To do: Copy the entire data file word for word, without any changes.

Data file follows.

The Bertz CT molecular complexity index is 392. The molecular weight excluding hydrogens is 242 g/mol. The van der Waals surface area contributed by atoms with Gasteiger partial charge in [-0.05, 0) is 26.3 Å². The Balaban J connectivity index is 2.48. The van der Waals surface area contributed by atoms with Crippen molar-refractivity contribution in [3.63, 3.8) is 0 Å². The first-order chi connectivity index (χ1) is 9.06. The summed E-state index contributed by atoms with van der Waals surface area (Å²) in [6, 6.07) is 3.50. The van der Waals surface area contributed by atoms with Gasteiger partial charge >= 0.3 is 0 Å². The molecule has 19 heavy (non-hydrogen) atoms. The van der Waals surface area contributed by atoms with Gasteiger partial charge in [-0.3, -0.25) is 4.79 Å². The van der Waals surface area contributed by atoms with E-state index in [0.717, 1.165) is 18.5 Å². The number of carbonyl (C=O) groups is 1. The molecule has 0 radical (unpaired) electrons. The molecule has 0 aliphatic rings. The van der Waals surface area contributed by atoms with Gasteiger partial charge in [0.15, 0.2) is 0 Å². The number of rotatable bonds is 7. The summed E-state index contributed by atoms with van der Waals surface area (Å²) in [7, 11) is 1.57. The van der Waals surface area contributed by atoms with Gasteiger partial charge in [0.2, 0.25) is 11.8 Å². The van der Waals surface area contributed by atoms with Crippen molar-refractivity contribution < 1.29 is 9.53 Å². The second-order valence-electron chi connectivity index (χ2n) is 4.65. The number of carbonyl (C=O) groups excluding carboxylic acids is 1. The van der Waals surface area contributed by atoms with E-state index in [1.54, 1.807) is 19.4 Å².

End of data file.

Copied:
The Bertz CT molecular complexity index is 392. The molecular weight excluding hydrogens is 242 g/mol. The van der Waals surface area contributed by atoms with Gasteiger partial charge in [-0.05, 0) is 26.3 Å². The Balaban J connectivity index is 2.48. The van der Waals surface area contributed by atoms with Crippen molar-refractivity contribution in [3.63, 3.8) is 0 Å². The first-order chi connectivity index (χ1) is 9.06. The summed E-state index contributed by atoms with van der Waals surface area (Å²) in [6, 6.07) is 3.50. The van der Waals surface area contributed by atoms with Gasteiger partial charge >= 0.3 is 0 Å². The molecule has 19 heavy (non-hydrogen) atoms. The van der Waals surface area contributed by atoms with Gasteiger partial charge in [-0.3, -0.25) is 4.79 Å². The van der Waals surface area contributed by atoms with E-state index in [0.717, 1.165) is 18.5 Å². The number of carbonyl (C=O) groups is 1. The molecule has 0 radical (unpaired) electrons. The molecule has 0 aliphatic rings. The van der Waals surface area contributed by atoms with Gasteiger partial charge in [0.15, 0.2) is 0 Å². The number of rotatable bonds is 7. The summed E-state index contributed by atoms with van der Waals surface area (Å²) in [7, 11) is 1.57. The van der Waals surface area contributed by atoms with Gasteiger partial charge in [0.2, 0.25) is 11.8 Å². The van der Waals surface area contributed by atoms with Crippen molar-refractivity contribution < 1.29 is 9.53 Å². The second-order valence-electron chi connectivity index (χ2n) is 4.65. The number of carbonyl (C=O) groups excluding carboxylic acids is 1. The van der Waals surface area contributed by atoms with E-state index in [1.54, 1.807) is 19.4 Å².